What is Equity?

Because this is a personal finance blog, I feel it's important from time to time to discuss, explain, or define some of the more arcane or vague technical jargon that we encounter.

For one, it discourages people from investing because it somehow magnifies how much we "don't know" yet.

Second, it creates confusion or uncertainty. We hear something and we say "What is that?" with matching blank looks, furrowed brows, and head scratching. And then we're unsure what to do next.

So for today, we will tackle one of the more common terms we hear: Equity.

So what is Equity? Equity is... wait fot it... ownership. tada!

If that's what they meant, why didn't they just say that, right? Sort of makes you want to kick someone...

But being a finance/accounting term, it's not just ownership.

Take your car or house, for example.

When you buy it, it's yours and you can do with it what you want. Even if you took out a loan to get it. In other words, you own it.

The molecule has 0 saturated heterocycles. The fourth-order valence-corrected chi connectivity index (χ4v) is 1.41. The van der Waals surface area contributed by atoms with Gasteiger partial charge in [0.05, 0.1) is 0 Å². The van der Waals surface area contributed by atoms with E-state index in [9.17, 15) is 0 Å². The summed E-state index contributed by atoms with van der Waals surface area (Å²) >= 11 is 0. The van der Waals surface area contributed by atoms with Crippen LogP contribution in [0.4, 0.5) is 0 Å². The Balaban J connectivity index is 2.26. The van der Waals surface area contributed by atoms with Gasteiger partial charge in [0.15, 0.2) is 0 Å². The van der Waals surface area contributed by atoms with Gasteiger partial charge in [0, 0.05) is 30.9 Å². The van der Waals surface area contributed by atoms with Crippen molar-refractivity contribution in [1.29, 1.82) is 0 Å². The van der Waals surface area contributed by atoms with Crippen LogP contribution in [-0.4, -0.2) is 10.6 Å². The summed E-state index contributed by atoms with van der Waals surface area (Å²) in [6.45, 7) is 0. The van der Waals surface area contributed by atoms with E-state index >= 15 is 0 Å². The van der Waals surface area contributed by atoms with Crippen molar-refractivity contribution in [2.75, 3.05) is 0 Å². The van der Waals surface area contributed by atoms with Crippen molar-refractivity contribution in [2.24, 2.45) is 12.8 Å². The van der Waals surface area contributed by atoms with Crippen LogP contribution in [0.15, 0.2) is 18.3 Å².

But if you haven't paid off the loan yet, you don't have "equity" on it. Sort of like it's not yours just yet. If it's worth 500k, and you just started paying a loan totaling 520k, you actually have "negative equity".

If it's fully paid, and assuming it retained its value, then you have full equity or 500k in equity. If you're still paying it off, then your equity is the value (500k) minus how much you still owe (say200k; so you have about 300K in equity).

So that's pretty much the reason for the technical jargon. It's meant to help keep track of ownership.

Stocks are usually termed as equities because they represent ownership in a company.

It's also used in real estate (ex: Home Equity Loan - borrowing against the house's value).

But whatever it's used for, the principle is the same: Equity = Value - Liability.

If you have other terms you'd like to see explained or defined here, just drop a comment below. I don't have a PH.D. or anything, but I'll give it my best shot.


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photo credit: kevin dooley via photopin cc

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